Whether you are presenting a new project to your department team, unveiling a company wide initiative to employees, pitching a potential customer or presenting a topic at a conference or seminar, how you deliver your material can be just as important as what you’re presenting.
Using PowerPoint to make a presentation at a small company or to a small group of employees can often be overkill. Here are tips for creating effective group presentations without making PowerPoint (or any other presentation software) the main focal point of your talk.
Start with your finish
The key to an effective presentation is not telling your audience what you want them to hear, it’s telling them what they want to hear. That’s usually a solution to a problem or a way for them to take advantage of an opportunity.
Always start a presentation by sharing the final benefit people will get from listening to your talk. For example, if you are introducing a new online tool your company will be using for employees to submit expense reports, you might begin with, “We will be using a new system for submitting expense reports that will make it easier for you to file reimbursement requests and help you get your money quicker.” The rest of the talk will focus on how to submit the information using the new software.
Starting your talk with, “I’m going to show you the process for filling out our new online expense request form,” doesn’t excite people about the talk because you’re telling them what you want from them, not the benefit they will get from using the new process.
When appropriate, use props to enhance your talk. This could be a product you’re discussing, samples of competitors’ marketing materials or another item that makes a point about a concept you’re trying to explain. Don’t get gimmicky—use items that are relevant to your audience or explain your point.
Vary your media
Even if you can present all of your information on one flip chart or dry-erase whiteboard, you’ll avoid monotony if you move from one medium to another throughout your presentation. Weave enlargements, props, video and the internet throughout your talk.
If you have an office copy machine or are close to a quick copy shop, make enlargements of your data, website screen shots, company print ads or other visuals you’ll use. The information will be easier to see and make more of an impact, especially with people who are sitting in the back of the room. Make the enlargements big enough so everyone in the room can see them and you can call out specific items on the page to make a point.
Mount enlargements on cardboard if you’ll be holding them up or want to put them on a traditional easel. You can tape them to the wall or to a dry-erase whiteboard in a meeting room if you want them displayed throughout your talk.
Use bar charts, graphs and pie charts to let people see your information, rather than just hear or read it. For example, providing a breakdown of sales by percentages will have a bigger impact if people can see a visual representation of how much each revenue segment compares to others. This is a good place to use enlargements or pre-written flip chart pages. If you’ll be in a smaller room with just a few people around a table, try an easel binder for a convenient tabletop presentation.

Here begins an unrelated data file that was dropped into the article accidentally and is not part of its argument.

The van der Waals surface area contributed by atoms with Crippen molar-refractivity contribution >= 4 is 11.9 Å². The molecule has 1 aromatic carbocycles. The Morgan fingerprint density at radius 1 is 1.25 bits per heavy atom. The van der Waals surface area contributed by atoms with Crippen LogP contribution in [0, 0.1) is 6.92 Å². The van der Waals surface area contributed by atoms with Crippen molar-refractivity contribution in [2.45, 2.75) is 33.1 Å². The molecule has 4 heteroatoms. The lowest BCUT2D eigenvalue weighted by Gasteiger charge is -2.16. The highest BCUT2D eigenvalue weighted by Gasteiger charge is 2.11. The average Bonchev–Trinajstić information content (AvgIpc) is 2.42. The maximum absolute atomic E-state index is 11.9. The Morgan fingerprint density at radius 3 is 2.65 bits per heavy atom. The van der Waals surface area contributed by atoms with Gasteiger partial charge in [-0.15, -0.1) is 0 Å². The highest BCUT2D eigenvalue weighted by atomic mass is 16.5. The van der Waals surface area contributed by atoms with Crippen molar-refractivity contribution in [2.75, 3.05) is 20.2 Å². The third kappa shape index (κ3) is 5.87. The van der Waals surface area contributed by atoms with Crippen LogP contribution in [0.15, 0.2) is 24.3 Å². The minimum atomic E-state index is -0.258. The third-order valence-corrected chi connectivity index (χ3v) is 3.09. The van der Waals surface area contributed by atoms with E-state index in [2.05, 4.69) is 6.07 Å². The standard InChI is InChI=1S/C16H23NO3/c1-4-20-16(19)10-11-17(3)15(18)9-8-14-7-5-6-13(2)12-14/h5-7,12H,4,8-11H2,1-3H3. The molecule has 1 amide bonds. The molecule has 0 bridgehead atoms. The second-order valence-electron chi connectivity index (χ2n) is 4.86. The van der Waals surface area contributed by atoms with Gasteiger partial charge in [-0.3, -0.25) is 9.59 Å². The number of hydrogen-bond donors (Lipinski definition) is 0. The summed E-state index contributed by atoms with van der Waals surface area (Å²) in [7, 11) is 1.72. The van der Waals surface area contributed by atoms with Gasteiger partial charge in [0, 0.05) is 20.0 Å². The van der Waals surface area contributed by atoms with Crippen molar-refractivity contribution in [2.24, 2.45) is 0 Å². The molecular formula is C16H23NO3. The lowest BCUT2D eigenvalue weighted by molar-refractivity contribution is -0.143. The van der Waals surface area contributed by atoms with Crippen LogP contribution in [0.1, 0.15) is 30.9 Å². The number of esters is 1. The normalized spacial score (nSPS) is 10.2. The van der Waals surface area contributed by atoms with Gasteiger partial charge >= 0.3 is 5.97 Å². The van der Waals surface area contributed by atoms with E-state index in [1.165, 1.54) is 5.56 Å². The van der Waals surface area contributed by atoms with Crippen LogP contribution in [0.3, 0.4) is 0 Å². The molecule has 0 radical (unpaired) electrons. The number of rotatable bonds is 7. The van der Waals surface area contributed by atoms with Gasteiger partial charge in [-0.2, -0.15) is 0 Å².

Add some digital visuals
It’s OK to use a few slides for your presentations to discuss one area of your talk. Turn on the screen and show the visuals only when you’re using the information, then turn off the machine and move on to the next part of your talk.
Take advantage of information or data on the web for one part of your talk. This can include a comparison of your company’s website to your competitors’, or a graph or chart from a relevant website. You can ask everyone to open a URL on their phone to make a point about how your customers are likely to view your company’s or your competitors’ digital information. Test the room for connectivity before your presentation, and have a Plan B ready in the event you can’t connect during your meeting.
Smartphones allow almost anyone to make interesting videos to demonstrate a product or make a demonstration. A small group is not expecting you to put lots of time and money into your presentation, so making a video on your phone can be an effective way to add to your talk. Practice presenting the video once before your meeting so you know it will be easily visible in the room you’ll be using to show attendees your content.
Add another voice
If possible, break up your presentation by asking another team member to present one of the sections. Your fellow presenter can add some of her own unique insights and take questions from the group.
Manage the room
Regulate your room lighting and temperature to make the setting more comfortable, which will help keep people’s attention. If you turn off the lights at any time during your presentation, your attendees brains will likely start releasing more of the sleep-inducing hormone melatonin (a brain function that occurs in darkness), making your attendees drowsy. This is especially problematic if they’ve also just eaten lunch. Start the room with a bit cooler temperature setting than normal if it will be packed with people. Their body heat will quickly raise the temperature in the room.
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